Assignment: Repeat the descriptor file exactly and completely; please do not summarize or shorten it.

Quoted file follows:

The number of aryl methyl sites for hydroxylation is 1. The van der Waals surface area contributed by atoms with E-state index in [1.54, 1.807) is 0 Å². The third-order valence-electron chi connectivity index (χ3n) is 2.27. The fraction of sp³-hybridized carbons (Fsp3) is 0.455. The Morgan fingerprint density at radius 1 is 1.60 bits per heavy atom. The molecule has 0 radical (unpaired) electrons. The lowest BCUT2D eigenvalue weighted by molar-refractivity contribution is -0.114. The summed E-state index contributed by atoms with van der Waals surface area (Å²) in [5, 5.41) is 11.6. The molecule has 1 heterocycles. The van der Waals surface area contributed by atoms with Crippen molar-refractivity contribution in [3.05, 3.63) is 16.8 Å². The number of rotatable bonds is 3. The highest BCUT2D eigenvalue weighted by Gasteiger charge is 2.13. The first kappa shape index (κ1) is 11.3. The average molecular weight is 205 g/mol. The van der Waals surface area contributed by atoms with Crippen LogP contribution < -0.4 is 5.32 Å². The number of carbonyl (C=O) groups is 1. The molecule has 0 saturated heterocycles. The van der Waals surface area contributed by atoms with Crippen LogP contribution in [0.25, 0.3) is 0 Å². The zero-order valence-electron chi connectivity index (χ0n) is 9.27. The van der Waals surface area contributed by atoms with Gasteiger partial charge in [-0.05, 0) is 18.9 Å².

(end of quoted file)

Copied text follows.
The number of aryl methyl sites for hydroxylation is 1. The van der Waals surface area contributed by atoms with E-state index in [1.54, 1.807) is 0 Å². The third-order valence-electron chi connectivity index (χ3n) is 2.27. The fraction of sp³-hybridized carbons (Fsp3) is 0.455. The Morgan fingerprint density at radius 1 is 1.60 bits per heavy atom. The molecule has 0 radical (unpaired) electrons. The lowest BCUT2D eigenvalue weighted by molar-refractivity contribution is -0.114. The summed E-state index contributed by atoms with van der Waals surface area (Å²) in [5, 5.41) is 11.6. The molecule has 1 heterocycles. The van der Waals surface area contributed by atoms with Crippen molar-refractivity contribution in [3.05, 3.63) is 16.8 Å². The number of rotatable bonds is 3. The highest BCUT2D eigenvalue weighted by Gasteiger charge is 2.13. The first kappa shape index (κ1) is 11.3. The average molecular weight is 205 g/mol. The van der Waals surface area contributed by atoms with Crippen LogP contribution < -0.4 is 5.32 Å². The number of carbonyl (C=O) groups is 1. The molecule has 0 saturated heterocycles. The van der Waals surface area contributed by atoms with Crippen LogP contribution in [0.25, 0.3) is 0 Å². The zero-order valence-electron chi connectivity index (χ0n) is 9.27. The van der Waals surface area contributed by atoms with Gasteiger partial charge in [-0.05, 0) is 18.9 Å².